You don’t need to be a genius to realize the best way to get candid feedback from customers is to simply ask them. You’ll be amazed and how much you’ll learn if you actually talk to your customers.
You might learn, for instance, that the biggest problems your customers are trying to solve isn’t the one you thought it was. Perhaps you’ve been pitching your product on its price point, but your customers are more compelled to sign on the dotted line by your service plan. There are countless factors that go into making a sale, and the only way to determine the decisive ones are to go straight to the source.
This kind of feedback is huge, and you should use whatever means you can to gather it. Call them, send them surveys, ask them on social media, and send them post-sale emails. Challenge them to be candid with their feedback and reward them appropriately for sharing
Why is this kind of feedback so important? As entrepreneurs, it’s easy for us to get blinded by our creations. We’re passionate about our product or service, and that can all too easily result in a biased perspective on our customers’ needs. If you want to keep that perspective, you have to get outside of the four walls of your business and stress test your assumptions by taking them to the market.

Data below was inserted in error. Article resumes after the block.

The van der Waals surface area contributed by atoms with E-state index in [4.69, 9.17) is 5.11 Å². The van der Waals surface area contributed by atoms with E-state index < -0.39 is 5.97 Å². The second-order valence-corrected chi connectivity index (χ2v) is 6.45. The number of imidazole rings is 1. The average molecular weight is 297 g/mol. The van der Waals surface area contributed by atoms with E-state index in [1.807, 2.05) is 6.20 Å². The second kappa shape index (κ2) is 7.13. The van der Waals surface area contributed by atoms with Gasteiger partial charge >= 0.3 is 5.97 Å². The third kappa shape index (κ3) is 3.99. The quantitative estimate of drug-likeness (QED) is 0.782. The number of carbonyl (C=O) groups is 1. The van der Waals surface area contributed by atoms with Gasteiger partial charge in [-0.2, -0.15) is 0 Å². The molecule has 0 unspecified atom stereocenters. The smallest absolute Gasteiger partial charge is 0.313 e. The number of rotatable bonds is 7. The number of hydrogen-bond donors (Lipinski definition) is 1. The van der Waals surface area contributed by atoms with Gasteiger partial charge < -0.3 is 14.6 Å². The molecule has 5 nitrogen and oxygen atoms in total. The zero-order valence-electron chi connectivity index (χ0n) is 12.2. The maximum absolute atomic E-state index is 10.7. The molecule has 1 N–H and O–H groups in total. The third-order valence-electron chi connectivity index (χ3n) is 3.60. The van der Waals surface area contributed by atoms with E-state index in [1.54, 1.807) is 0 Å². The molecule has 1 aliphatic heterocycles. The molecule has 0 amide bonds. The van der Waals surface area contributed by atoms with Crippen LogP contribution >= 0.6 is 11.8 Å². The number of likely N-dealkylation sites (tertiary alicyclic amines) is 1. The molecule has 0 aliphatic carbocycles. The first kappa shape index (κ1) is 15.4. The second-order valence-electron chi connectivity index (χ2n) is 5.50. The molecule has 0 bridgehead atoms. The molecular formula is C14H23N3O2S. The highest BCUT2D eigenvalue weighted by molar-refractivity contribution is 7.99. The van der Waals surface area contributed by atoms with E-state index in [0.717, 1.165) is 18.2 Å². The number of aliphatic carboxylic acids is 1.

Once you have a firm understanding of why your customers bought from you, creating a compelling value proposition is much simpler. Armed with genuine insights from actual customers, you can start to make the case for your business. You know exactly what it is about your product or service that makes your customers’ lives better.
It’s important that your value proposition clearly communicate what benefit they provide to the customer. The most compelling propositions are also the simplest. In a B2B setting, for instance, most propositions promise that prospective clients will: make them more money; save them more time; or not get hurt such as sued, hacked, boycotted, or robbed.
We see this same thing all the time as consumers. Most products aimed at individuals promise that they will make us look and feel good, get us more attention, or prevent us from feeling bored. The specifics of how a product will accomplish this changes with the product, but the value propositions are almost always the same.
Now that you have a solid foundation for why your customers have bought your product, and a good understanding of how that translates into a value proposition, it’s time to talk about the channels you will use to reach those customers. I’ll explore that topic in depth in part three.